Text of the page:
In theory it’s a wonderful idea to start a business with a friend or romantic partner. Working with someone you know you already like and have things in common can be very rewarding, but it does require knowing yourself very well to pull this off successfully. Before launching into a business idea with someone you care about make sure to ask yourself and him or her- why now? Why would you two be the best to do this together? What complementary traits do you have? Discuss how long you want to test the process and have a trial period together before committing to a contract. And yes, you will want a contract! Business amongst friends/lovers can still get ugly and you want to have a contract out of respect for you and them. The goal is to preserve the relationship and possibly launch an amazing business!

TINDER FOR CO-FOUNDERS

I wish there was Tinder for Co-Founders (kind of like Bumble BFF…). But as of now there are only co-founder sites that really focus on technology. Sites like CoFoundersLab, FounderDating, and Angellist are a few places to look if you are looking to start an ecommerce site, otherwise I suggest good old fashioned LinkedIn and reaching out in Facebook groups, friends and family. As you would on a first date, you need to make sure to meet your potential co-founder for coffee or a drink and not just trust the phone or email. You wouldn’t marry someone without really knowing him or her right? So why would you risk your financial investment working with someone you don’t know well. (Jessica Alba jokes that partnering up with her co-founder is like an arranged marriage.) I suggest dating around. Dating around means having lots of coffees and working on small projects with someone to test out the personality styles and core competencies. Think of it as an experiment. You could sign an NDA, but really, it’s not necessary unless you have a patent pending. Ideas are easy come, easy go, but execution is hard. You need a partner you can execute with that has a shared vision. Don’t expect your first couple dates will yield a co-founder! Be patient.

Inside the SAP Retail Forum: The Future of Retail

The SAP Retail Forum is a yearly conference where industry leaders gather to discuss new technology in retail and the future of customer service and sales. This year I had the pleasure of attending and speaking on the topic of Social Selling: how to leverage popup shops, mobile and social to sell to customers. I touched on four distinct case studies: Warby Parker, JCrew, Fruit of the Loom and Nordstrom’s. All brands that are creating noise to gain customer visibility. I’ve included a couple slides below from the presentation. The major takeaway was: brands need to engage in attention arbitrage when selling and use cohesive campaigns that are disseminated through online, offline and mobile to sell and create effective brand stories.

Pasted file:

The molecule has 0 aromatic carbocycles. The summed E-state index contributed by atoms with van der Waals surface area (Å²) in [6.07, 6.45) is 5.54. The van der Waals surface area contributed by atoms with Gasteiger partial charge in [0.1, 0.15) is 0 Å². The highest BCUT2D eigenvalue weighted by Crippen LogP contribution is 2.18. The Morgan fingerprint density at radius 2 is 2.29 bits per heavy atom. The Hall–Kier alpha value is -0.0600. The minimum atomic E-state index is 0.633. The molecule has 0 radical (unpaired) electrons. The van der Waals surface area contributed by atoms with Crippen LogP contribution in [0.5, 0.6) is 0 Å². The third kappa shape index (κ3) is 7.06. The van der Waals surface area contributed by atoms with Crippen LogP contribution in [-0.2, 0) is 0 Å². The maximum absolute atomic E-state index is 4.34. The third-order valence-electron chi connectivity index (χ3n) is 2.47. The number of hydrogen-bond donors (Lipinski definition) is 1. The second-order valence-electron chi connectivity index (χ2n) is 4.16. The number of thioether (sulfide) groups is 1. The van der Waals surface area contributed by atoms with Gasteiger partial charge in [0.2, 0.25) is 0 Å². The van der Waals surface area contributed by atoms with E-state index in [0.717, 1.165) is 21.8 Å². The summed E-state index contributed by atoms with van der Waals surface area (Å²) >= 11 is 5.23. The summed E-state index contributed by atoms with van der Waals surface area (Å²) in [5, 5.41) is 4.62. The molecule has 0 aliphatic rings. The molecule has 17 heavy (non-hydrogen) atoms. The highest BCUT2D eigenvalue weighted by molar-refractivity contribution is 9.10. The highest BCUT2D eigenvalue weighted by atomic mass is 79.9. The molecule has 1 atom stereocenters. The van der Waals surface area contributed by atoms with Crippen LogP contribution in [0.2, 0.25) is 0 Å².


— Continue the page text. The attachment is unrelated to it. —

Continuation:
SAP Retail Forum

I got to see amazing new RFID technology that allows sales associates to know when customers take product off the shelf. New shopping bag technology that will allow customers to walk out of a store and pay with their profiles and never have to swipe a card or stand in line. There were many “wow” moments.

 

One of my favorite speakers of the conference was Doug Stephens. Doug is a retail futurist and is always looking towards the future of how selling is evolving. He spoke of how the brick and mortar store is becoming a media outlet, and referenced a popup shop we all know well- Rachel Shechtmans Story in NYC. Rachel’s ‘store’ evolves a couple times of year and she sells square footage to brands that want to use her space to sell, test market products etc. Doug pushed the audience to think of this question “what if it was free?” What he was pushing these big retailers to think about was how they could sustain their businesses if their products were free. How would they make money? What types of infrastructure and channels do they have in place that they could sell? Could they sell data? Could they rent out space? What is of value besides the product? This is a very important question. Brands create the conversation on all channels: stores, social media, blogs, tv, radio, newspapers, digital ads, billboards, newspapers. Brands can own the market simply by owning the conversation and brands can create the data an infrastructure to become more than just the seller of goods.

SAP Retail Forum

So how to build the business that will last?

 

Start by thinking about your brand beyond the product. What channels do you want to exploit? Where is your customer? Where can you dominate and be the best? Don’t try to be everything to everyone- be something powerful and poignant.

 

Next, create content that does not center 100% on your brand. No one wants to be in a world that is mono brand. In fact, most consumers are mixing high and low. Think about your ideal brand partnerships- where are they? What channels are they exploiting? How can they create a larger conversation with you? How can that create value for your customer?

SAP Retail Forum